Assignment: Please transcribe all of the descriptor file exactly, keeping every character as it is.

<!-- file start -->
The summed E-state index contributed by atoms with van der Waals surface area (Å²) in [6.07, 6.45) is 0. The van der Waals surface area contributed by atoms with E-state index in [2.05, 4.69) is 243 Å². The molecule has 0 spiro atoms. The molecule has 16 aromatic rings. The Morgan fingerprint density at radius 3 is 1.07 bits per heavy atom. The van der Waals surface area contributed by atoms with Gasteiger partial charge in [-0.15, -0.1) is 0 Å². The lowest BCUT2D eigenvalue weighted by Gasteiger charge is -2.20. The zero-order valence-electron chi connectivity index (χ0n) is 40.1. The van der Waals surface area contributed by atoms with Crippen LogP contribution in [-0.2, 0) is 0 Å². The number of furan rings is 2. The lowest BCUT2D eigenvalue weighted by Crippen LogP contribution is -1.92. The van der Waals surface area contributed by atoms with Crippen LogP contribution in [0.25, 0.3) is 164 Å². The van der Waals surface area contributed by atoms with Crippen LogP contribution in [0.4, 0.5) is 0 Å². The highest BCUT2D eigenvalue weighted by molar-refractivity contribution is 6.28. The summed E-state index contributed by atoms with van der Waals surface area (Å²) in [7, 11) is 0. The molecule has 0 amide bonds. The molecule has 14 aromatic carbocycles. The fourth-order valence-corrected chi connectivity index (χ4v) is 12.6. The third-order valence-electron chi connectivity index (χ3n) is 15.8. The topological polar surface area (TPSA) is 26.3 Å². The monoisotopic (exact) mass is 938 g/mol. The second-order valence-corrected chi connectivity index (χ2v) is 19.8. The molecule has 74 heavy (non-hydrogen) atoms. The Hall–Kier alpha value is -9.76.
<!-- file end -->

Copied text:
The summed E-state index contributed by atoms with van der Waals surface area (Å²) in [6.07, 6.45) is 0. The van der Waals surface area contributed by atoms with E-state index in [2.05, 4.69) is 243 Å². The molecule has 0 spiro atoms. The molecule has 16 aromatic rings. The Morgan fingerprint density at radius 3 is 1.07 bits per heavy atom. The van der Waals surface area contributed by atoms with Gasteiger partial charge in [-0.15, -0.1) is 0 Å². The lowest BCUT2D eigenvalue weighted by Gasteiger charge is -2.20. The zero-order valence-electron chi connectivity index (χ0n) is 40.1. The van der Waals surface area contributed by atoms with Crippen LogP contribution in [-0.2, 0) is 0 Å². The number of furan rings is 2. The lowest BCUT2D eigenvalue weighted by Crippen LogP contribution is -1.92. The van der Waals surface area contributed by atoms with Crippen LogP contribution in [0.25, 0.3) is 164 Å². The van der Waals surface area contributed by atoms with Crippen LogP contribution in [0.4, 0.5) is 0 Å². The highest BCUT2D eigenvalue weighted by molar-refractivity contribution is 6.28. The summed E-state index contributed by atoms with van der Waals surface area (Å²) in [7, 11) is 0. The molecule has 0 amide bonds. The molecule has 14 aromatic carbocycles. The fourth-order valence-corrected chi connectivity index (χ4v) is 12.6. The third-order valence-electron chi connectivity index (χ3n) is 15.8. The topological polar surface area (TPSA) is 26.3 Å². The monoisotopic (exact) mass is 938 g/mol. The second-order valence-corrected chi connectivity index (χ2v) is 19.8. The molecule has 74 heavy (non-hydrogen) atoms. The Hall–Kier alpha value is -9.76.